Management and Care of the Febrile Infant Aged 0-36 Months Noting Associated Risks of Occult Bacteremia
Shelters, Molly L.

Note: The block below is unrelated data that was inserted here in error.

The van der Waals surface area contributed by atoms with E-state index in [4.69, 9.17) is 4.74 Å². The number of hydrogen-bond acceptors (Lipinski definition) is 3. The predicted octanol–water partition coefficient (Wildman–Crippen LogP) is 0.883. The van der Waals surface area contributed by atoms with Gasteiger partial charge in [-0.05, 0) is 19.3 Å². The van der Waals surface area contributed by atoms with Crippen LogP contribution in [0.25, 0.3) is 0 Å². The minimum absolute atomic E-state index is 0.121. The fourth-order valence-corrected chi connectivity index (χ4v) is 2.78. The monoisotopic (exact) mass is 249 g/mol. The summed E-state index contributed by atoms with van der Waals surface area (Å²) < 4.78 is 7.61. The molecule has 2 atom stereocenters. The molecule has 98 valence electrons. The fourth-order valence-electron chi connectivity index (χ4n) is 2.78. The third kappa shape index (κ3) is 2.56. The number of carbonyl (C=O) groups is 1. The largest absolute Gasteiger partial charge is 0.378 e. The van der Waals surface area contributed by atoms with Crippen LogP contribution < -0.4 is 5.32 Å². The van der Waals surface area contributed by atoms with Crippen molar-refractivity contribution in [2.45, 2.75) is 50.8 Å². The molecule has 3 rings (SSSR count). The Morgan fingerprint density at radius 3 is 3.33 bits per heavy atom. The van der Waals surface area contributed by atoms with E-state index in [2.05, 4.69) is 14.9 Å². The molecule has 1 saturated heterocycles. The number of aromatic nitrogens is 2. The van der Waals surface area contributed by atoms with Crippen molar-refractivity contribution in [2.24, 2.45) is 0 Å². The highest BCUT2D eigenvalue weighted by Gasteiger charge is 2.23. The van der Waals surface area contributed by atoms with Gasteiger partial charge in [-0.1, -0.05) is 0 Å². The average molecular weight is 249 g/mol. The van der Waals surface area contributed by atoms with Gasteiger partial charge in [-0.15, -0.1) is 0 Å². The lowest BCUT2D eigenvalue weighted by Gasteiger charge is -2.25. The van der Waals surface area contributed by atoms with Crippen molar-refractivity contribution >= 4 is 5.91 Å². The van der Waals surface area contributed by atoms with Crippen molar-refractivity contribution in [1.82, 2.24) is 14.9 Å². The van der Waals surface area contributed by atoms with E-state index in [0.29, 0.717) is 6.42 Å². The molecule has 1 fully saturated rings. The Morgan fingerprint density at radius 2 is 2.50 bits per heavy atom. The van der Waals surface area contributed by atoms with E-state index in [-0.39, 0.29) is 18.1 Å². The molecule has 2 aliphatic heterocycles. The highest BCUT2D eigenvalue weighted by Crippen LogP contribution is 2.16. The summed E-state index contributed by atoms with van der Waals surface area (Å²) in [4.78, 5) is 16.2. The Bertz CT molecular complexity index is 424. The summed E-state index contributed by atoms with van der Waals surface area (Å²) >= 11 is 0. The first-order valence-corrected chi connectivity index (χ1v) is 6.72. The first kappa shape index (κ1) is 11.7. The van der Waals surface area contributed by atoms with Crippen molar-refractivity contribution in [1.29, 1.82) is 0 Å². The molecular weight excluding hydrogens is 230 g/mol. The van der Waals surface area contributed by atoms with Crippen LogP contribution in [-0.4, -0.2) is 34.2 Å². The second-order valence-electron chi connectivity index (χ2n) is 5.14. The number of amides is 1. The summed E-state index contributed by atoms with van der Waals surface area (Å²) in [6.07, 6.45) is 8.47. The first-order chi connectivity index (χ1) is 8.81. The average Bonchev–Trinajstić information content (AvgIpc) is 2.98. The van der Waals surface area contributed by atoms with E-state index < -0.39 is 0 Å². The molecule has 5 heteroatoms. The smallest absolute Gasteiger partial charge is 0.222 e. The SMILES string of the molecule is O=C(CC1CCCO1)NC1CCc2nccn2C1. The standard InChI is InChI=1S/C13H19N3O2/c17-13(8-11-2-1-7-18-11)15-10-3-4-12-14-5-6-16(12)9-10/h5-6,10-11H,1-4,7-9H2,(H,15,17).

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Fever is a common complaint for pediatric patients seen in emergency rooms and by primary care physicians. While fever is often accompanied by other symptoms linking it to a definitive source, there are many instances where fever presents with no apparent cause. For febrile pediatric patients, a majority of which range in age from birth to thirty-six months, fever may be the only symptom of a serious bacterial infection. The category of serious bacterial infections includes respiratory and bone or joint infections and also meningitis and occult bacteremia Occult bacteremia has been the source of much debate in literature over the past thirty years due to the fact that the nature of the infection being occult hinders the diagnostic techniques of physicians. Occult bacteremia is difficult to distinguish from viral syndromes and it is because of this that the treatment of febrile infants has been the topic of much analysis. Antibiotic use and its effects on occult bacteremia has been reviewed in current literature and in more recent years, the introduction of two vaccines against Haemophi/us influenzae type-B and Streptococcus pneumoniae serotypes have called into question the current guidelines used for management of febrile infants. The treatment of febrile infants is constantly evolving and being discussed so as to be efficient and also prevent major sequelae of undetected occult bacteremia.